The Academy Awards have come and gone, leaving in their wake the usual amount of discussion and arguing over why movie X should have won Y award. It’s no different this year, and the science fiction genre has lost out on its chance to take home the gold, with Avatar losing out on Best Picture and Best Director to Kathryn Bigalow’s Iraq War film, The Hurt Locker. No doubt, Avatar fans are feeling a bit blue over this.
Avatar was a bit of a favorite for the Best Picture award due to its enormous take in the box office, helping to rejuvenate movie goers into seeing something truly breathtaking. Still, despite the numbers and the visual presence on the big screen, the film really didn’t deserve the top honors that it was nominated for – it was a bit of a surprise on my part that the film was even nominated for the Best Picture and Best Director slots in the first place, for a couple of reasons…
First, and foremost, Avatar was a huge film that wowed crowds because of its visual spectacle. While watching, I was blown away by the effects, the world, everything with how the film looked on screen. With a bit of reflection, the story decidedly didn’t wow a lot of people. It was shallow, predicable, and not something to bring people to over and over again. That’s fine – Cameron has never been one for subtlety – (Giant ships sinking, Robots from the Future, Aliens attacking bases in large numbers, etc) – and the film worked for what it was. Indeed, it won for Art Direction, Cinematography, and Visual Effects, the real stars of the show here. In the end, The Hurt Locker was a stronger, more relevant story that easily topped Avatar in the elements that really define the award: Story.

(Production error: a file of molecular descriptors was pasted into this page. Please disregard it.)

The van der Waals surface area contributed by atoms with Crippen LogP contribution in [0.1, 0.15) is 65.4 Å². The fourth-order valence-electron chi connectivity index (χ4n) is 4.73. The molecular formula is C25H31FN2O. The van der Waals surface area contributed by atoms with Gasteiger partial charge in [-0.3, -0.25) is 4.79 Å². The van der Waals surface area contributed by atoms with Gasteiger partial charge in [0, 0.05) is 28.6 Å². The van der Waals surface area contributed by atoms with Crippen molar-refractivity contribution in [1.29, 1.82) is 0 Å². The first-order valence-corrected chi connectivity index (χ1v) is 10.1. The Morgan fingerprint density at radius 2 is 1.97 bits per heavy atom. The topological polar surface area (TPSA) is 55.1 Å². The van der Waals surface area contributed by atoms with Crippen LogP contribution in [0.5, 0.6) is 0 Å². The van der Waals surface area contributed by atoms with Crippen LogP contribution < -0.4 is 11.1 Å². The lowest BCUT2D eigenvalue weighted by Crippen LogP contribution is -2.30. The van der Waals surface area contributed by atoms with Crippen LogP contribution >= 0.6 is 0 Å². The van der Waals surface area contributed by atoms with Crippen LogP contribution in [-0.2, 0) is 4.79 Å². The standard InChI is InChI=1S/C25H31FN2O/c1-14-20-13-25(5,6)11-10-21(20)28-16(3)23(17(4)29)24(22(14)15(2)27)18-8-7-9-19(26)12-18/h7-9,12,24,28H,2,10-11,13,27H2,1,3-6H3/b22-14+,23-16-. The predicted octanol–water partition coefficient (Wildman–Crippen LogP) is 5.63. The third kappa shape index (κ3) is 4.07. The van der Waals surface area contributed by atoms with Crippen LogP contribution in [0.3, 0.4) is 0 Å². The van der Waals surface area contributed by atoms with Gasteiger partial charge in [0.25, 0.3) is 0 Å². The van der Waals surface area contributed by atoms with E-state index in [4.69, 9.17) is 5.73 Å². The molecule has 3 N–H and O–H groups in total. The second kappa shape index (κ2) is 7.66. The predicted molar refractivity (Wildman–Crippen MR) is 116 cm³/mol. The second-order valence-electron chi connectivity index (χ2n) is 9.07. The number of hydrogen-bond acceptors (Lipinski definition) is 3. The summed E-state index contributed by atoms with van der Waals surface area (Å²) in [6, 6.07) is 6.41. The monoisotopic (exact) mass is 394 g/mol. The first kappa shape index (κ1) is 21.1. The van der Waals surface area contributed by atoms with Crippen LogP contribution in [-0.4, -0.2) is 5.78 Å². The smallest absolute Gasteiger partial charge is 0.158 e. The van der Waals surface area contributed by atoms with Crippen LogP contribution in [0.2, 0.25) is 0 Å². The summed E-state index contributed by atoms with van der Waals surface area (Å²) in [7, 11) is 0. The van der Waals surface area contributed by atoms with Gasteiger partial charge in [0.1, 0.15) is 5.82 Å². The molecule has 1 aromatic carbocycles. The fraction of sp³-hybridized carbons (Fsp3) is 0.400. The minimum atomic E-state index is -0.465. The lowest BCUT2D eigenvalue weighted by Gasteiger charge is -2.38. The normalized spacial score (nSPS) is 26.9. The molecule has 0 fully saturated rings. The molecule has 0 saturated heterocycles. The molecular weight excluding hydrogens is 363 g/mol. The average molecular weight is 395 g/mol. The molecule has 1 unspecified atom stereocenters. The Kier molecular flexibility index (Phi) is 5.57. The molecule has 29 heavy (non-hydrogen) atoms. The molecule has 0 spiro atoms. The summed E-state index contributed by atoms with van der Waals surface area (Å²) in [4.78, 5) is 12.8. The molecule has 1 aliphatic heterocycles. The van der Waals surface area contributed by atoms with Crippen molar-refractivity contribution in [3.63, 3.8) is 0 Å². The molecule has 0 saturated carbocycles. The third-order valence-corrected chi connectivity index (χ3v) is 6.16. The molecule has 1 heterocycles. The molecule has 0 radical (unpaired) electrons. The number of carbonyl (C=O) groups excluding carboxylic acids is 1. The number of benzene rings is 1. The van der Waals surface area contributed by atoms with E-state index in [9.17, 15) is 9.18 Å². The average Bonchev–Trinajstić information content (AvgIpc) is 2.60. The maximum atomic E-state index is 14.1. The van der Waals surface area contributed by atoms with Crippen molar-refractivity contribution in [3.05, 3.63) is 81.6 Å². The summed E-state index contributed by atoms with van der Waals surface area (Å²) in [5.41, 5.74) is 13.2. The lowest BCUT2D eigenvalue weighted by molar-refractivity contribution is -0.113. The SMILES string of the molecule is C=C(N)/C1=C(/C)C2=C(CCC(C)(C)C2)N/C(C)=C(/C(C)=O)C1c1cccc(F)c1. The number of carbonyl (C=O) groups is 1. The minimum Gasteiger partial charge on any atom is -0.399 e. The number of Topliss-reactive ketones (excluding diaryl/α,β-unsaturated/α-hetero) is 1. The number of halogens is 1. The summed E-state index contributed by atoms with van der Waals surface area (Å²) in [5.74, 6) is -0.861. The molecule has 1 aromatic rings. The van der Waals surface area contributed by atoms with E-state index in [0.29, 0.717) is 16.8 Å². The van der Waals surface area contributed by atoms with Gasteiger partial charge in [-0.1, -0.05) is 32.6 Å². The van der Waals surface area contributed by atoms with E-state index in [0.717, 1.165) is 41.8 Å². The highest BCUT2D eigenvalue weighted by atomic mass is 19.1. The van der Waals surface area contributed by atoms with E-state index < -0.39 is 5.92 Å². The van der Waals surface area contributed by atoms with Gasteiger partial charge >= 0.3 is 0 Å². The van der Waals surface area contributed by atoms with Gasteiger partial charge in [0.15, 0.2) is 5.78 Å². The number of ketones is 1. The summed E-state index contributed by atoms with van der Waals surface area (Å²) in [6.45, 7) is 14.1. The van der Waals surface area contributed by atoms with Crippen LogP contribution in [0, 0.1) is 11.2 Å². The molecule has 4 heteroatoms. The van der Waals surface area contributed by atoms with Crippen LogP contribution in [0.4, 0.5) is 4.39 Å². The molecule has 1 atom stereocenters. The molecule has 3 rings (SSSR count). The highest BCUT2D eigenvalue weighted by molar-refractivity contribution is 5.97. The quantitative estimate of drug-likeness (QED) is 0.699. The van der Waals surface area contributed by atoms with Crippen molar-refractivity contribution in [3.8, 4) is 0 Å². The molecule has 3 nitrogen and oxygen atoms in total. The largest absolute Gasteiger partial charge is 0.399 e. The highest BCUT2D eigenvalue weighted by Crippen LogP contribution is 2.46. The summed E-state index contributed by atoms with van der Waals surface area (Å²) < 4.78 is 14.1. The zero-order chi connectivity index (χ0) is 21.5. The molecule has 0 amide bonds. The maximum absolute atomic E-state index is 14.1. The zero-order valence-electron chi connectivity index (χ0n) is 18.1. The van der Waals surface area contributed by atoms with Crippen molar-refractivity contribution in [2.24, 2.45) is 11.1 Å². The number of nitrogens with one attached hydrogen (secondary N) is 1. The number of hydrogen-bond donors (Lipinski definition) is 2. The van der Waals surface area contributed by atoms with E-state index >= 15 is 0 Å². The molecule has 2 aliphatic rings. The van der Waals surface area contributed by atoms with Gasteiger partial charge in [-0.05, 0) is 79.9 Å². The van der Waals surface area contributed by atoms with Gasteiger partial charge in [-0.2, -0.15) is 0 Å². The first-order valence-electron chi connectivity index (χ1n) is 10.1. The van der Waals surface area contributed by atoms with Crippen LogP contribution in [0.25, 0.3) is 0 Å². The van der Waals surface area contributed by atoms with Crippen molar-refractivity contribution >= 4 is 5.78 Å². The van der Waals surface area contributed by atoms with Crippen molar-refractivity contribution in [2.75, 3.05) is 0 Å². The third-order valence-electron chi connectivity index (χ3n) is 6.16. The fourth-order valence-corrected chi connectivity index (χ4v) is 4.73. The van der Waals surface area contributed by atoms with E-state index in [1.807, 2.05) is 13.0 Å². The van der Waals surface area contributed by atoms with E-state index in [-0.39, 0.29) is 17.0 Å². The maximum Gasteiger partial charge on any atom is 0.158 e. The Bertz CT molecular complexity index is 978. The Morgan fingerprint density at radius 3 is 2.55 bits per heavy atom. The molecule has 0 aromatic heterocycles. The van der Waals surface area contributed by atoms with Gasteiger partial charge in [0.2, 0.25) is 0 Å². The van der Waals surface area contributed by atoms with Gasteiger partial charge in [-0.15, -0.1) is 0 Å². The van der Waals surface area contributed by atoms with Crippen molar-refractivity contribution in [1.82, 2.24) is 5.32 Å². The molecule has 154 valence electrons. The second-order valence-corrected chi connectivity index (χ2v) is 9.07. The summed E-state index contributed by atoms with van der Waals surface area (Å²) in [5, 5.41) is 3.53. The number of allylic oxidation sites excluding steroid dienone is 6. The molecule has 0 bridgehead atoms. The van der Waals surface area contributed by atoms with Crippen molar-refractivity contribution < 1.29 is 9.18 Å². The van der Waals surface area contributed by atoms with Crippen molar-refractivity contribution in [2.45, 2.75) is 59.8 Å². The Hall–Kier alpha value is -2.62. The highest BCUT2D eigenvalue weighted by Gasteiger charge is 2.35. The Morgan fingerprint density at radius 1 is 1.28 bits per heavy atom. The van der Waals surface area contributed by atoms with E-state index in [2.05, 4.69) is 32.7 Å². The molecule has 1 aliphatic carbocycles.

Second, Hollywood loves an underdog, and what better film than the tiny Hurt Locker to win against the half-billion dollar Avatar?
But when you look at it, there were plenty of other contenders for best picture that would have better represented the genre for the top picks from the public. District 9 was a long shot to begin with, only included because of the larger slot of movies, but Inglorious Bastards certainly also falls under the Speculative Fiction category, and we’ll throw that one in there because otherwise, people will yell at us. Both movies were good, with a lot of meaning and arguably better stories than Avatar, and no doubt would have done the genre proud as the first to win the Best Picture award.
But, while we’re talking about Story, this brings up one of my biggest complaints about the Academy Awards this year, and that’s where Moon was overlooked for Best Picture and Best Actor, for Sam Rockwell’s role as Sam Bells A, 1, 2 and 3. We can throw in Duncan Jones for a Best Director nod as well, because he did the whole thing for under $5 million. For me, Moon was the strongest picture that I saw all last year, with a fantastic, thoughtful and emotional storyline that made it a shining example for what a Science Fiction film should be: rich in story, special effects that supported said story.
So, the Hurt Locker won, depriving the genre of a potential win (and therefore, according to some people, legitimizing the genre, showing that Geeks really are cool), but in doing so, it helped to preserve what makes the award good in the first place: it shows that story is still important, rather than the end result of box office figures and overblown special effects. Because if that was the case, Transformers 3 would be a sure contender for best picture, and nobody wants that.